It was with great pleasure that I noticed that Phillip Johnston and his Transparent Quartet were to play in my town. Johnston's name is not really that well-known, his most famous group being the one called The Microscopic Septet, in the 80s; if I'm not mistaken, his career since then has mostly been in composing music for movies and theatre. The release, last year, of the nice "homage to Captain Beefheart" album by Fast 'n' Bulbous titled Pork Chop Blue Around The Rind (the line-up - whose co-leader is guitar player Gary Lucas - has two other former members of The Microscopic Septet, drummer Richard Dworkin and baritone sax Dave Sewelson) had given me the possibility to do an e-mail interview with Johnston. When he got into town, the saxophonist and composer kindly invited me to the hotel he was staying in, to have a chat over breakfast.

It was just an informal chat, not an interview, but an unpleasant picture began to emerge: less and less funds for theatre, decreasing sales for all things that require a minimum of attention, the ever-increasing importance of the spoken word at the expense of the written word (Johnston mentioned to me the case of the "spoken" news visible on the site of the New York Times - a fact that appears to have inflamed drummer Richard Dworkin, who owns a degree in journalism). Johnston proceeded to confirm the CD re-release (in November) of all the albums by The Microscopic Septet; it's quite likely that the group will play some concerts. We said goodbye, and I hope that - after talking to Down Beat and The Village Voice - he'll have time for an interview with Clouds And Clocks.

The music played by the quartet - here mostly working as an audio commentary to a series of shorts from the early XX century - was carefully planned and performed, thanks also to a very meticulous sound-check which managed to tame the notoriously impossible acoustics of the room they played in. The audience seemed to like the music quite a lot, though after the end of the concert there was no stampede to buy the CDs. I thought about those Microscopic Septet re-releases.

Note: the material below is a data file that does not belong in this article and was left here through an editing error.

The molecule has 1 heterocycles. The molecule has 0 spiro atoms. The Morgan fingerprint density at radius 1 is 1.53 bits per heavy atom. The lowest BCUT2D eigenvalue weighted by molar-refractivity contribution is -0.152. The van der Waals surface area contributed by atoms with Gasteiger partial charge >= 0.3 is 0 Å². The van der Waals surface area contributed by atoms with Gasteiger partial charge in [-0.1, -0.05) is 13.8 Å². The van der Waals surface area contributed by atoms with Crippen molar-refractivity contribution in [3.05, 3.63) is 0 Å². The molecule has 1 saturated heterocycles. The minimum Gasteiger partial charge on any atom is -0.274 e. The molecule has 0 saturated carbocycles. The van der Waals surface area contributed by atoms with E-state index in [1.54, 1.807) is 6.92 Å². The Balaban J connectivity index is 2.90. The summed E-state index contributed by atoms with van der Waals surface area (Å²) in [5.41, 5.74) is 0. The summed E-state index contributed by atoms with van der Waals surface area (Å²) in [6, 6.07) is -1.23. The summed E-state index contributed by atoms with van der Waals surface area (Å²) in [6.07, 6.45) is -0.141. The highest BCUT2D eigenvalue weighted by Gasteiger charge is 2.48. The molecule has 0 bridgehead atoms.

A couple of days after my review of the concert by the Absolute Ensemble was uploaded, I was surprised to receive a mess@ge sent to me by Gianni Morelenbaum Gualberto, who among the numerous things that take up his time (some of which are carefully listed in the long electronic signature that appeared at the end of the mess@ge) is Artistic Director of the Festival of which the concert in question was part. He wrote in order to communicate that the Sangiorgi Theatre sits 450, not 220 as I had mistakenly written. So I called an eye specialist for an appointment, and proceeded to refresh my admittedly shaky mathematics. The heart of the matter doesn't really change that much, though: compared to the 50.000/70.000 euros that were my personal estimate of the cost of the concert, we now have 450 (sits) multiplied 6 (euros) instead of 220 multiplied 6. That is to say, 2.700 euros instead 1.320. Not terribly different, I'd say.

It's an issue I have thought about quite often, for instance about the case of some concerts which are held at the Lincoln Center in New York. I remember that years ago - after reading about some mediocre concerts that on paper were supposed to celebrate the music of Charles Mingus (and also to make it more widely known and appreciated) I thought: but why - since the albums he recorded are mostly in print - instead of spending a lot of money for "homage" concerts which for many reasons (lack of rehearsal time, personalities that sometimes reveal to be not quite compatible, instrumentalists that play as "coming from the future") leave a lot to be desired - don't they give Mingus CDs as gifts? It would cost a lot less, and it would solve the problems. (Obviously, provided the aim is to have more people know the music of Mingus; in the case of "a personal arrangement of Mingus music" things could be somewhat different.) Let's apply the same logic here: assuming my more conservative estimate (50.000 euros) as true, divided by 20 (which is the normal full price - in euros - for a CD one buys in a retail shop), we have 2.500 Frank Zappa CDs that could be given as gifts to those declaring themselves willing to know his music. (The real number of CDs being 2.365, since we'd have to say goodbye to those 2.700 euros from tickets sold.)

It's an issue which contains a dilemma that many don't appear quite able to perceive: is our intention to save the music (by Mingus, Zappa etc.) or those musicians who pay "homage" to it? It's a subtle difference, but one which has always to be very clear.

© Beppe Colli 2006 | March 17, 2006